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  • Big Table Publishing


Inside the amazing brains of Len Kuntz,

Doug Holder, & Tim Suermondt

Len Kuntz is a writer from Washington State and the author of five books, most recently the personal essay collection, This is Me Being Brave, now available from Everytime Press. You can find more of his writing every M, W, and Friday at

BLM: What role does humor or irony play in your writing?

LK: I'm not good at writing a happy ending nor am I gifted with writing humor. The closest I've come to it was in a story called, "My Mother, Marilyn Monroe," written from a son's POV about his mother who is grappling with dementia. What takes away the darkness is she continually dresses up in costumes: wearing a bee keeper's suit, or as a genie, or a (much older) cheerleader, and of course, as her idol Marilyn. Her exuberance for life, even as her health is failing her, sets an example for the son to do the same, and. make some major course corrections for his future.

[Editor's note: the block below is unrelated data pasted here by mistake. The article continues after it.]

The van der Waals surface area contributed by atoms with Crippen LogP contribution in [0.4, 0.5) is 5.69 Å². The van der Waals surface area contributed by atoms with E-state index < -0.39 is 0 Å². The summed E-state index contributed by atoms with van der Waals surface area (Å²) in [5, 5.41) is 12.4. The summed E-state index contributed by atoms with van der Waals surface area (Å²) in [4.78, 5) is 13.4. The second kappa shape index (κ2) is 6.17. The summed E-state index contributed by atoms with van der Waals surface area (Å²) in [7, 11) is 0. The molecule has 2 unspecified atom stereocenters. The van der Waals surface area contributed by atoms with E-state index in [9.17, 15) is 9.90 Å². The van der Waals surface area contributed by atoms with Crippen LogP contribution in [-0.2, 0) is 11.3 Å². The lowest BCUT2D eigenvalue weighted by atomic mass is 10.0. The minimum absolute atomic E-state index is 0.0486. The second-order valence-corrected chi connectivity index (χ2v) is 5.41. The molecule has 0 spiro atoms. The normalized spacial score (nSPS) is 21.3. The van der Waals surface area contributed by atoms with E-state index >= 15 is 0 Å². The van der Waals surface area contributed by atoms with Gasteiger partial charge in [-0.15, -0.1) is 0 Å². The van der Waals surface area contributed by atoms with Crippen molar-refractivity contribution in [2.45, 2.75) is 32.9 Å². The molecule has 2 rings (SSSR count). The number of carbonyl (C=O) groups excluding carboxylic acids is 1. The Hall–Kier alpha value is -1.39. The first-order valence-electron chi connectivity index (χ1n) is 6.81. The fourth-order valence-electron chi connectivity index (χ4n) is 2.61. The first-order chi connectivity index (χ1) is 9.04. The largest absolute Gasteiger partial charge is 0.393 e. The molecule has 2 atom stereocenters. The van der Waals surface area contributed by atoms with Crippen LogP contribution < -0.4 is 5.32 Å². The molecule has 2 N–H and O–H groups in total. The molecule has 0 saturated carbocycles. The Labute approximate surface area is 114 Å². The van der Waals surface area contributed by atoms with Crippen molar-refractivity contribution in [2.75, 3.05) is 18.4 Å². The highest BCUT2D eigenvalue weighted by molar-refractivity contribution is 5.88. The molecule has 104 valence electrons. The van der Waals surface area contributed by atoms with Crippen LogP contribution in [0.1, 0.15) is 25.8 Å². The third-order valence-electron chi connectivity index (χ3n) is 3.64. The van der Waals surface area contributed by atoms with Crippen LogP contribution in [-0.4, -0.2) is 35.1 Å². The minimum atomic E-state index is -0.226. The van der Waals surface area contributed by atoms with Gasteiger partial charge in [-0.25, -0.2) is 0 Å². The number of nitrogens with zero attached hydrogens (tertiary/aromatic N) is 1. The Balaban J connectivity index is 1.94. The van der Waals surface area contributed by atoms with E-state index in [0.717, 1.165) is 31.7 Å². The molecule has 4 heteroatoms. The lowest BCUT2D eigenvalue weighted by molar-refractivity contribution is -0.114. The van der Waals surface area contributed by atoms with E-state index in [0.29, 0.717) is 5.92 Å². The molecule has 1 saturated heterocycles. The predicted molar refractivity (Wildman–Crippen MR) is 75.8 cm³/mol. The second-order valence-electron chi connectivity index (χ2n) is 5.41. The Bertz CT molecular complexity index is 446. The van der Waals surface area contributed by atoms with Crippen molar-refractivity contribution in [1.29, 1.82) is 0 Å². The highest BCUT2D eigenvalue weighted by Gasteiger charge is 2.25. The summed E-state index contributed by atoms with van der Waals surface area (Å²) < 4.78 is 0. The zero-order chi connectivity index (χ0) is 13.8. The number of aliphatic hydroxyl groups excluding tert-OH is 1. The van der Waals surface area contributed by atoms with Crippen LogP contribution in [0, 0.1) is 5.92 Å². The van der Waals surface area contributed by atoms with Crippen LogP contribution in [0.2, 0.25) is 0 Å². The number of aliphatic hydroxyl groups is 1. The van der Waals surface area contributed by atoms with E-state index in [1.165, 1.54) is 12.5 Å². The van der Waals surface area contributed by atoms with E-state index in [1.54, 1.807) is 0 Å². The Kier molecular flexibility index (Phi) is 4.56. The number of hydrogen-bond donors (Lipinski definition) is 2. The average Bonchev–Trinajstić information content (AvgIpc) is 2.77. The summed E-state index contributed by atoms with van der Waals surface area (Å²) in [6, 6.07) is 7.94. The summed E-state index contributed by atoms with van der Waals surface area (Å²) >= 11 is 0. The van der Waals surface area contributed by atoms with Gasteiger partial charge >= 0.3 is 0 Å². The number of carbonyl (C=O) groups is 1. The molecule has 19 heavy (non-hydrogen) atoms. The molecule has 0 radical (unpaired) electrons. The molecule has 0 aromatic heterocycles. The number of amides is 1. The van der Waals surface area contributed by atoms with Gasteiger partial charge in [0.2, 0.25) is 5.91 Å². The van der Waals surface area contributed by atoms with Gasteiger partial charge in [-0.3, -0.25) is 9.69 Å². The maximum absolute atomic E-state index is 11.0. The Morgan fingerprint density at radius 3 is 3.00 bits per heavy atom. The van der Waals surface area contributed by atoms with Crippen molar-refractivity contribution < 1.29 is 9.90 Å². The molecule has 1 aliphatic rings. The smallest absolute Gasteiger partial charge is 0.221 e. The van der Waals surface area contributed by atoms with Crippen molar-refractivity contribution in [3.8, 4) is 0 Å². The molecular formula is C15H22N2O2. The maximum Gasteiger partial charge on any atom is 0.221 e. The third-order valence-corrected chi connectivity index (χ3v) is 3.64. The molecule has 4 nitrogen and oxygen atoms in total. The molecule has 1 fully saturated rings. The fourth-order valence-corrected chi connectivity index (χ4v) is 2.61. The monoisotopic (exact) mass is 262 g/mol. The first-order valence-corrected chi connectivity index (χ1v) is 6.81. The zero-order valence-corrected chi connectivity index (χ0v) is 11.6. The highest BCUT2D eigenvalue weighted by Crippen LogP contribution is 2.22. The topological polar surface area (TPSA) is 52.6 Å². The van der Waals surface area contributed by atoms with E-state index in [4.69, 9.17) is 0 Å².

BLM: What's a book or movie that everyone absolutely raved about and you hated, and why?

LK: Book would be Where'd You Go, Bernadette or The Goon Squad. Movie would be Star Wars. It's the only film I've fallen asleep during, Everyone raved about it, so I went back two days later and fell asleep again. Sci-fi just isn't my deal.

BLM: What do you feel is your favorite or most successful poem or short story, and why?

LK: I have a few, but probably, "You," for a few reasons. Roxane Gay had rejected me 24 times before finally taking this piece. Also, it kind of represents my brand as a writer--quirky, taut, dark, yet ultimately hopeful.


She says, "When I kiss you I can feel how much your teeth ache." I kiss her again and she tells me that's more like it. We sleep in. All day we lay in bed like lumps, like lonesome cats and dogs. Pillows become our neighbors.


Doug Holder is the founder of the Ibbetson Street Press. He was recently elected co-president of the New England Poetry Club. The Doug Holder Papers Collection is housed at the University at Buffalo. He teaches Creative Writing at Endicott College, and was the first recipient of the Allen Ginsberg Literary Community Contribution Award from the Newton Writing and Publishing Center. His latest collection of poetry is The Essential Doug Holder from Big Table Publishing Company.

BLM: How has grief inspired or changed your writing?